Monday, January 22, 2018

Self-Care for your Welfare

January 1, 2017 by · Leave a Comment 

 

 

Woman drinking coffee or tea at home

We’re instructed on every airplane flight to put on our own oxygen mask before assisting others, so it figures that if we’re run down, stressed out, and unfit, we’re at just as big a disadvantage. This is the year of self-care, where we grab that metaphorical oxygen mask of wellness and fill ourselves full of breath and strength one step at a time.

  1. Breathe. It’s likely you’ll be doing this anyway (or the rest of the list will be worthless). What we mean is breathe evenly, breathe thoroughly, and breathe completely. You remember that awesome feeling after a head cold disappears and you take in full breaths? Your breathing apparatus can actually do that for you all the time. Practice making your exhales longer than your inhales. Breathe in for, say, a count of five and out for a count of seven. Fill from the belly up to your chest as you count the inhale, then let the breath go slowly from top to bottom as you exhale. Practice this simple technique for a few minutes every day until your body registers how good slower, deeper breaths feel.
  1. Move. Take a walk, dance to the music, play sock basketball, park further from your destination, walk to talk to a work colleague rather than call, ditch the golf cart, paddle your dinghy, and be inefficient as you do tasks. Yes, you read that right — instead of putting all the laundry in the basket at once, make two or three trips, and walk around the entire store even though you just need something in aisle six. Move enough and you’re exercising, but to qualify as self-care, moving doesn’t have to be strenuous or prolonged. You just want to remind yourself that it feels better to boogie than it does to bog down.
  1. Pause. This is a mental exercise, not a physical command. Give your mind a break and stop dwelling on the past or the future. Just be in the present moment. If you’re walking the dog, listen to the birds. If you’re playing with your kids, tune into their smiles. Savor the warmth, aroma, and taste of a cup of coffee or tea, luxuriate in a steamy shower, or watch a sunset unfurl and retreat.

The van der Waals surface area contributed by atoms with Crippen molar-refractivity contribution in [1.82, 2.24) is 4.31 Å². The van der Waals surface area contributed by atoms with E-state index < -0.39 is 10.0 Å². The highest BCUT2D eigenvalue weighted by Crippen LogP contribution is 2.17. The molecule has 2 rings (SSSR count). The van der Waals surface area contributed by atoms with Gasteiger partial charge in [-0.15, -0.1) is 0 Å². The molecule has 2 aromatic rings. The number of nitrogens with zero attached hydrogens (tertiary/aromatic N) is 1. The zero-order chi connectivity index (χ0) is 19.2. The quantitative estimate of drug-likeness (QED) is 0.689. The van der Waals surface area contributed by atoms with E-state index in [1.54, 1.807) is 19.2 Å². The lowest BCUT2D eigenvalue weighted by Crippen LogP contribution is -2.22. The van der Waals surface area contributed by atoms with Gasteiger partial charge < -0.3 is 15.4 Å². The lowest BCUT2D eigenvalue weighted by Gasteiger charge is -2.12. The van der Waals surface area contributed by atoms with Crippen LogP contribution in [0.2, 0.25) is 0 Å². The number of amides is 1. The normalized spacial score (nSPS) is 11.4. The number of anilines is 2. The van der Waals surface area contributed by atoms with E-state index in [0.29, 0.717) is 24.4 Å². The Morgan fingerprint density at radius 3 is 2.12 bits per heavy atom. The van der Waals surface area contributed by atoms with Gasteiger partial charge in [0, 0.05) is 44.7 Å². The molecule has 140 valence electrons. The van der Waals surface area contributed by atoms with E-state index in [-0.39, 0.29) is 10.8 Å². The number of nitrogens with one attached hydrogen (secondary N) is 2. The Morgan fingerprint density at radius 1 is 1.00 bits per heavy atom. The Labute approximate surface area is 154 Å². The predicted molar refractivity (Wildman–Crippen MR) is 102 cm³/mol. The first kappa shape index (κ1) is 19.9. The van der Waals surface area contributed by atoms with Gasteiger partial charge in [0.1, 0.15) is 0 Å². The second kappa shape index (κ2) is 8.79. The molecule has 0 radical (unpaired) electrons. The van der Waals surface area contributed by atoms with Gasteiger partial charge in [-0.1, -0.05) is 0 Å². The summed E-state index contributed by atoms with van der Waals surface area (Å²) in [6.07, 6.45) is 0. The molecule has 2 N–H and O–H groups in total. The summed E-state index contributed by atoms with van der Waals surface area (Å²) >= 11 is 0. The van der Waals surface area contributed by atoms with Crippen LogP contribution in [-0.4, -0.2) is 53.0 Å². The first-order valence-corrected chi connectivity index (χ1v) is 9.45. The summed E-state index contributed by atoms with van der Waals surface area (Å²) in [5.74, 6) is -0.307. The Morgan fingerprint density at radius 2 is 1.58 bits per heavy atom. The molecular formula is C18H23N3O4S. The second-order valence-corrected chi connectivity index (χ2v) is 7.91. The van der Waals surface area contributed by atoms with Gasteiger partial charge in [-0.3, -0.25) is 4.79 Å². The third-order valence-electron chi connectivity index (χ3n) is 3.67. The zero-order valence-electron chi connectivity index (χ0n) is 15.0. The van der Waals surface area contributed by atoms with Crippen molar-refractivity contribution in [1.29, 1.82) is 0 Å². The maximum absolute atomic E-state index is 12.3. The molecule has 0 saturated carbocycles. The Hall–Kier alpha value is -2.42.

1. Nourish. An engine can’t run on an empty tank. However, you can’t just stuff a loaf of bread and a sack of sugar into your gas tank and expect it go forward — it needs the proper fuel. So do you! Self-care isn’t about depriving yourself of what tastes good, but to propel yourself forward, you need a body filled with essential whole foods that maximize efficiency.
  1. Soothe. Does the soft flannel shirt cost the same as the stiffer one? Go for the smoother material and savor the texture against your skin. Do murder mysteries before bed make you jumpy? Read a romantic novel for a change. Light a candle, skip the news, or eat a pastry. Do what makes you less jangly and watch the stress dissolve.
  1. Socialize. Invite a friend along on your walk, take a yoga class, coach a youth league, join a boating organization, attend religious services, volunteer, or sign up for an adult education class. Talk to enough people and you’ll learn you’re not the only one experiencing stress. A new acquaintance may also have a solution or a coping technique you can use.
  1. Overlook. As the song says, “Let it go!” You can’t internalize and personalize everything, or you’ll be lugging around so many heavy boulders that you won’t be able to take a step forward without collapsing under the weight.
  1. Try. Taste something new, buy the trial size, sign up for an introductory class, or take a different route. So what if you didn’t like it? Now you know why.
  1. Laugh. If you dance like Frankenstein’s monster or can’t understand a word of Introduction to Mandarin, laugh it off. You can’t fail at valuing yourself.
  1. Learn. Self-care is your launching point — when you are less stressed and more invigorated, you face the world differently. Take notes along your journey; dispensing with the pointless and increasing what’s become priceless is the best way to care for yourself.

This article is not intended to dispense medical or nutritional advice. Take into account your physical limitations, consult with your doctor, and obtain personalized guidance.

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